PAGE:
“Everything on the farm is sent for slaughter, we never go to the Marts to sell.” said Conor.

“We purchase bull weanlings and kill the bulls either for the under 16-month market or the under 24 -month market. These are mainly being Charolais, limousines and Belgian blues.” He added.

The Quinn family also buy in bullocks every year, finishing them on grass during the summer months, and again sticking to the Limousine and Charolais breeds. They purchase these at many marts throughout the country, such as Tullow, Carlow, Carnew, Kilcullen, Ballinakill, Kilkenny and Kilcullen.

“We buy some privately and some in the marts, such as Tullow, Carlow, Kilcullen, Carnew, Ballinakill or Kilkenny.” Conor told That’sFarming.



On the sheep front, Conor tends to leave this side of the enterprise to his father, instead focusing his own efforts on the cattle side. His father runs a flock of 130 ewes alongside their Suckler and beef enterprise, mainly Suffolk-types. He is helped by the family’s farm dog, Benji!

Grazing on the Quinn family enterprise is done through a mixture of different systems, strip grazing, set stocking and some rotational grazing.

“We do some strip grazing, some set stocking and some rotational grazing, Depending on what’s in the field.” The farmer noted.

Conor’s father currently works day-to-day as a building contractor for QDC Builders, meaning he is off-farm for the majority of the week. This means that working duties on the farm are divided between a full-time employee, Brian, and Conor himself.

“I would be heavily involved in whatever has to be done and in decision making. There is a man working here full time at the moment because my father is a building contractor (QDC Builders).” Conor explained.

“So, a lot of the work is done by me and Brian. Dad is still heavily involved with calving cows and working on the weekend,” he added.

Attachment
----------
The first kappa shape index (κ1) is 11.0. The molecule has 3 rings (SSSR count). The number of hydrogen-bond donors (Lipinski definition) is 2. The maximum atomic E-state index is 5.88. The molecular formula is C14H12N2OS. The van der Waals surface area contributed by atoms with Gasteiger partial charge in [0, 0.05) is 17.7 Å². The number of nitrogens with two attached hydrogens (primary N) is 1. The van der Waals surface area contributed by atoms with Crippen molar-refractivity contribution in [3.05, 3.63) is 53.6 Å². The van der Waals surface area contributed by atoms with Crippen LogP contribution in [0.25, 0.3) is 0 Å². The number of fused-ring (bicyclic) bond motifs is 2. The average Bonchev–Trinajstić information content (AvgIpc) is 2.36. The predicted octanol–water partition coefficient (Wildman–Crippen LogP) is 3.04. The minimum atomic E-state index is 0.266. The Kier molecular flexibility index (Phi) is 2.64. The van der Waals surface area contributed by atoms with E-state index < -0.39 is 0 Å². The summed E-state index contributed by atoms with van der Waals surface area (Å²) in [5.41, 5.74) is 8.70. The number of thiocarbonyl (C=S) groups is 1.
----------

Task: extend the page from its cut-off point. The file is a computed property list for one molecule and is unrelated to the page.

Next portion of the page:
Conor’s Future and the farm -
In terms of the future, one thing that is certain for Conor is that he will remain heavily involved in the running of the home farm.

In the short term, he aims to get his college degree “out of the way”, though he is unsure as of yet whether he will return home to farm full-time OR join his father in the construction industry.

“I am not quite sure yet if I’ll go home full-time farming yet, as I might go working with my father on the buildings.” Conor told Kevin of That’sFarming.

“But I’ll still be heavily involved.”



On the farm front, Conor says the family will likely look to continue expanding cow numbers, as well as the number of cattle kept for beef. Conor has big aims of increasing their Suckler herd by over twenty head to in excess of 100 cows.

“I will more than likely expand in numbers.” said Conor.

“I’d like to increase the cow numbers to over the 100 mark in the next few years and have bigger beef cattle numbers.”

One other change which Conor is considering implementing on their farm, is the addition of a Charolais stock bull to their team, just as they had in the early 2000’s.

“I would also like to try out a Charolais bull on the Sucklers,” he said.

“Most of the cows here at the minute are all Limousine cross, so I’d like to bring another cross in with the Charolais.” Conor continued.

Facility-wise, Conor says they are quite well equipped on the farm at the moment, though should cow numbers increase as planned, then they will have to look into developing them further and adding to housing facilities.

“There are good facilities here at the moment, but with expanding numbers more sheds will have to be built.” said the farmer.



Why Ag -
Continuing what is now a family tradition, Conor says he loves the industry simply because it is all he ever knew.

“I love farming because it’s a thing I was brought up with. It’s been in the family for generations” he said.

“I love nature in general and seeing cows calving and ewes lambing is great. I just like working outdoors and with animals I suppose…It’s just a great way of life” He added.

Although 20-year-old Conor might yet take on a role within the construction industry alongside his father, farming is never too far from his thoughts. Ambitious, determined and proud in continuing something started by his family generations ago, Conor was bitten by the agricultural bug a long time ago and there is simply no going back now!



Would you like to share your story like Conor and be featured in our Young Farmer series? If so, Contact Kevin via email with a short bio on kforde@thatsfarming.com